Nepal introduces rules to remove Everest’s mountain of rubbish
Litterbugs are no longer welcome on the roof of the world.
As Nepal welcomes trekkers at the start of the climbing season on Everest, it is introducing new rules in the hope of taking more control over the world's tallest mountain.
The rules, which include a demand that climbers bring down their own trash, are aimed at making the mountain safer and cleaner, officials said.
If the hundreds of Western climbers each year clean up after themselves, "we can be assured no new garbage will be added", said Kapindra Rai, of the Everest pollution control committee.
But what of the trash that is already up there? Tons of crumpled food wrappers, shredded tents, abandoned ropes and spent oxygen cylinders now litter climbing routes, earning Everest the shame of being called "the world's highest garbage dump".
More than 4,000 climbers have scaled the 8,850-metre summit since 1953, when it was first conquered by New Zealand climber Edmund Hillary and his Sherpa guide Tenzing Norgay.
Yet Nepalese authorities have never had much control over what happens at the mountain's extreme altitudes.
Instead, private trekking companies are left to organise logistics and report any problems.
They are also left to clear the trash, launching yearly springtime expeditions to bring down whatever hasn't been covered over by ice and snow. "There is no way to say how much garbage is still left on Everest," said Dawa Steven Sherpa, who has led Eco Everest Expeditions since 2008. "It is impossible to say what is under the ice."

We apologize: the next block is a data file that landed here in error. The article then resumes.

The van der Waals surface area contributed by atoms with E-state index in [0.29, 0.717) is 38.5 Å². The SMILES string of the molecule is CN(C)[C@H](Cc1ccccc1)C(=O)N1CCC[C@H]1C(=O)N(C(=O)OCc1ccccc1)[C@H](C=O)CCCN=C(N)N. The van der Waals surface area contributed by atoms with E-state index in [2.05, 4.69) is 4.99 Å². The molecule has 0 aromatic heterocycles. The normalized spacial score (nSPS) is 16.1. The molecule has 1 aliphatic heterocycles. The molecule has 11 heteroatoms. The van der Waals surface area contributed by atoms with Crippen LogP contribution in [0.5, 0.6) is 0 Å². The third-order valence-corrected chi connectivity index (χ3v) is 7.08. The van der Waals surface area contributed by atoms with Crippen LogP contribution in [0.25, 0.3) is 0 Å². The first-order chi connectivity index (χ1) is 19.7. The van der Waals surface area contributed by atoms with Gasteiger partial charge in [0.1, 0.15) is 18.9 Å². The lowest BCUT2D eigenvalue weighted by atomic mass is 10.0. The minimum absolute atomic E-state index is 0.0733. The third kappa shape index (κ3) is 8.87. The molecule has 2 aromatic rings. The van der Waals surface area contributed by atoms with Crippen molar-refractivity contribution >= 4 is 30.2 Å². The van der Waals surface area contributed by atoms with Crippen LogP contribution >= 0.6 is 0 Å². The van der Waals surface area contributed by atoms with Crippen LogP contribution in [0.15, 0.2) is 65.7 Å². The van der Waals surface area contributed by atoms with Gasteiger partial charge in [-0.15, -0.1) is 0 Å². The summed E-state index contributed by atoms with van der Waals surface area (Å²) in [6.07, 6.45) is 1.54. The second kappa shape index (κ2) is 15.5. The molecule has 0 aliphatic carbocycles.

Sherpas and environmentalists applauded the new clean-up rules. "They should have been introduced a long time back," said Ang Tshering, president of the Nepal Mountaineering Association. "It is going to make sure climbers obey the rules."
For the government, the mountain is the centrepiece of Nepal's tourism industry, which earns the country US$3.3 million each year in climbing fees alone.
The industry also supports tens of thousands of Nepalese hotel owners, trekking guides and porters.
While the government has long asked climbers to clear their trash, there was little or no enforcement despite threats to withhold climbing deposits for polluting teams.
To enforce its new rubbish-clearing rule, the government is setting up its first Everest base camp tent for officials to check that each climber descends with approximately 8kg of trash - the amount the government estimates an exhausted climber discards along the route.
If the base camp is successful, the model will be rolled out to other climbing routes.
"We are not asking climbers to search for and pick up trash left by someone else. We just want them to bring back what they took up," the Maddhu Sudan Burlakoti, head of mountaineering at the Tourism Ministry.
The new measures are part of a wider effort by Nepal's government to increase revenues from its trekking industry.
Last month, the government said it would slash Everest climbing fees to US$11,000 a person next year to attract more mountaineers, who currently pay US$25,000 unless they are part of a group receiving a discount.
Groups of seven pay only US$70,000. Fees for other mountains will also be reduced.